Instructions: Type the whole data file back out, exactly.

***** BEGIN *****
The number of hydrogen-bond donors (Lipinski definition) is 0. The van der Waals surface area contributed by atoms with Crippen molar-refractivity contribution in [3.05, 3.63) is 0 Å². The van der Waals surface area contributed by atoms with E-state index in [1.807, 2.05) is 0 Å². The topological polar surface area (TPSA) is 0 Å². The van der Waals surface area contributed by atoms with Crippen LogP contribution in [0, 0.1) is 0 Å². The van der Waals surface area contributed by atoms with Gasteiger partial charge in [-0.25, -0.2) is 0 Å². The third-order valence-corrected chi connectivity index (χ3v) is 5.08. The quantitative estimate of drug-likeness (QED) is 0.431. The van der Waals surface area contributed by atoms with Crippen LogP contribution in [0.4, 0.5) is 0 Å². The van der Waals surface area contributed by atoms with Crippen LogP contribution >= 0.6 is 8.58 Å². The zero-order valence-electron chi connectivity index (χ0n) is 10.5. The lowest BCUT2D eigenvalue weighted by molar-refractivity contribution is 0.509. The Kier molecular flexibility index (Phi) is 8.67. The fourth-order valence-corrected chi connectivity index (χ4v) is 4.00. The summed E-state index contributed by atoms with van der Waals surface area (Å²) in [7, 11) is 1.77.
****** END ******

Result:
The number of hydrogen-bond donors (Lipinski definition) is 0. The van der Waals surface area contributed by atoms with Crippen molar-refractivity contribution in [3.05, 3.63) is 0 Å². The van der Waals surface area contributed by atoms with E-state index in [1.807, 2.05) is 0 Å². The topological polar surface area (TPSA) is 0 Å². The van der Waals surface area contributed by atoms with Crippen LogP contribution in [0, 0.1) is 0 Å². The van der Waals surface area contributed by atoms with Gasteiger partial charge in [-0.25, -0.2) is 0 Å². The third-order valence-corrected chi connectivity index (χ3v) is 5.08. The quantitative estimate of drug-likeness (QED) is 0.431. The van der Waals surface area contributed by atoms with Crippen LogP contribution in [0.4, 0.5) is 0 Å². The van der Waals surface area contributed by atoms with Crippen LogP contribution >= 0.6 is 8.58 Å². The zero-order valence-electron chi connectivity index (χ0n) is 10.5. The lowest BCUT2D eigenvalue weighted by molar-refractivity contribution is 0.509. The Kier molecular flexibility index (Phi) is 8.67. The fourth-order valence-corrected chi connectivity index (χ4v) is 4.00. The summed E-state index contributed by atoms with van der Waals surface area (Å²) in [7, 11) is 1.77.